flying with food

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Jun 28th, 2007, 08:24 AM
  #1
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flying with food

Hi know from flying in and out of the Carribean and Hawaii that there are strict rules on what food, fruit, etc. that you cannot bring into the country.

We're flying to London from the US - is it any problem to pack stuff like peanut butter, crackers, granola bars, etc. in our checked luggage? No fruit or vegetables (obviously...would hate to see what they'd look like after flying so long in my suitcase).
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Jun 28th, 2007, 08:29 AM
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Why even consider it? You can buy such things in the UK.
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Jun 28th, 2007, 08:32 AM
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ira
 
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Hi K,

>is it any problem to pack stuff like peanut butter, crackers, granola bars, etc. in our checked luggage?<

Are you talking about enough to last for several weeks? If so, you can buy these goods in Europe.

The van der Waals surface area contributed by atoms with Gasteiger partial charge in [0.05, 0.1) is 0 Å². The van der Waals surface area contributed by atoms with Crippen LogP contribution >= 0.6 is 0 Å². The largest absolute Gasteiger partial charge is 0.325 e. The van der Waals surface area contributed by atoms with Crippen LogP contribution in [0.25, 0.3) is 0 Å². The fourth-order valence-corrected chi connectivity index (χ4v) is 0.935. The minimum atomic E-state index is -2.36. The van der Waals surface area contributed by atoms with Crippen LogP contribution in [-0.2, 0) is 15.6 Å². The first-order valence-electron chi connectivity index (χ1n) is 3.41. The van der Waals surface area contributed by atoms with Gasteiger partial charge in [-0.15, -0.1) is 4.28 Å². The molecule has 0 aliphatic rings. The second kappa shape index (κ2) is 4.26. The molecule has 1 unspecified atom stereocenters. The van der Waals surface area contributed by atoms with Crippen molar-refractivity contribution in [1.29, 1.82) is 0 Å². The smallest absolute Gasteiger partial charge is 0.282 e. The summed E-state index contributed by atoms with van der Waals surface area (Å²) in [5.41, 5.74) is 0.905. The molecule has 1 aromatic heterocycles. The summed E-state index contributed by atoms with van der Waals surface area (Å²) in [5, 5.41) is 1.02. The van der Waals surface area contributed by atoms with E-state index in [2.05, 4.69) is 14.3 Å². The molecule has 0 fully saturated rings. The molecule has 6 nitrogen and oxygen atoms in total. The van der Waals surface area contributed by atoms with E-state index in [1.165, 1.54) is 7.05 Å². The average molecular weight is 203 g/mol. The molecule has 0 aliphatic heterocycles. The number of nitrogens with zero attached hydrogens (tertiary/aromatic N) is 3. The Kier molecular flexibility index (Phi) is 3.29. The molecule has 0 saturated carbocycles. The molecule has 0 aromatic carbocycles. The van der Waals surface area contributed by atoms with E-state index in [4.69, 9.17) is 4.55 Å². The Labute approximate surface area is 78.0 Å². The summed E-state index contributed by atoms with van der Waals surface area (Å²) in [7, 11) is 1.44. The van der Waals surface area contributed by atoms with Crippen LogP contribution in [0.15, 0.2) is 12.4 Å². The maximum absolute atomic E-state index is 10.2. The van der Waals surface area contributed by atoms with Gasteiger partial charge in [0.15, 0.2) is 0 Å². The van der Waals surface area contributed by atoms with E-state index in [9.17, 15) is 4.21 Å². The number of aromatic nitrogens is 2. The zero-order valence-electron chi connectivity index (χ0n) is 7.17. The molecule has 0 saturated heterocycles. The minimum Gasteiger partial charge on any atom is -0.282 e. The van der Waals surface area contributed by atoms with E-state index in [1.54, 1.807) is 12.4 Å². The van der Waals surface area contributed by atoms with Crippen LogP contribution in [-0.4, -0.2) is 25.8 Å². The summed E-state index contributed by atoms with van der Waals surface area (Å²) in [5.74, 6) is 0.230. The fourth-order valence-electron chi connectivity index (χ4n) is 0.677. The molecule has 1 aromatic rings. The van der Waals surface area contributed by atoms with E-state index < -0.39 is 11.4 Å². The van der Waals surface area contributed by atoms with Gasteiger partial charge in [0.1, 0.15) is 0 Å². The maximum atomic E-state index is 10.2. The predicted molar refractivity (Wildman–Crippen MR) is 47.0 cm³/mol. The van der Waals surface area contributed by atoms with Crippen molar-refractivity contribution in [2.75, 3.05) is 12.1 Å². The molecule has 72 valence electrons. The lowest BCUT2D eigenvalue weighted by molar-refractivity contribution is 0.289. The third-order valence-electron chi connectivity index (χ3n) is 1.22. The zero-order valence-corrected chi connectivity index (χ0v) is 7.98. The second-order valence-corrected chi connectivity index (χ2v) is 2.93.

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Jun 28th, 2007, 08:36 AM
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OK - you want to use valuable luggage space for -- peanut butter and granoal bars??

Now if you wanted peanut butter/crackers to nibble on the flight - that might make sense. But there are supermarkets in the UK afterall . . . . .
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Jun 28th, 2007, 08:38 AM
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there are also lots of rules about bringing food into the US, too, and not just Hawaii.

Padraig,

what brand of peanut butter would you recommend BTW????
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Jun 28th, 2007, 08:39 AM
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Janis, please...not everybody stuffs their luggage with designer handbags like you do LOL.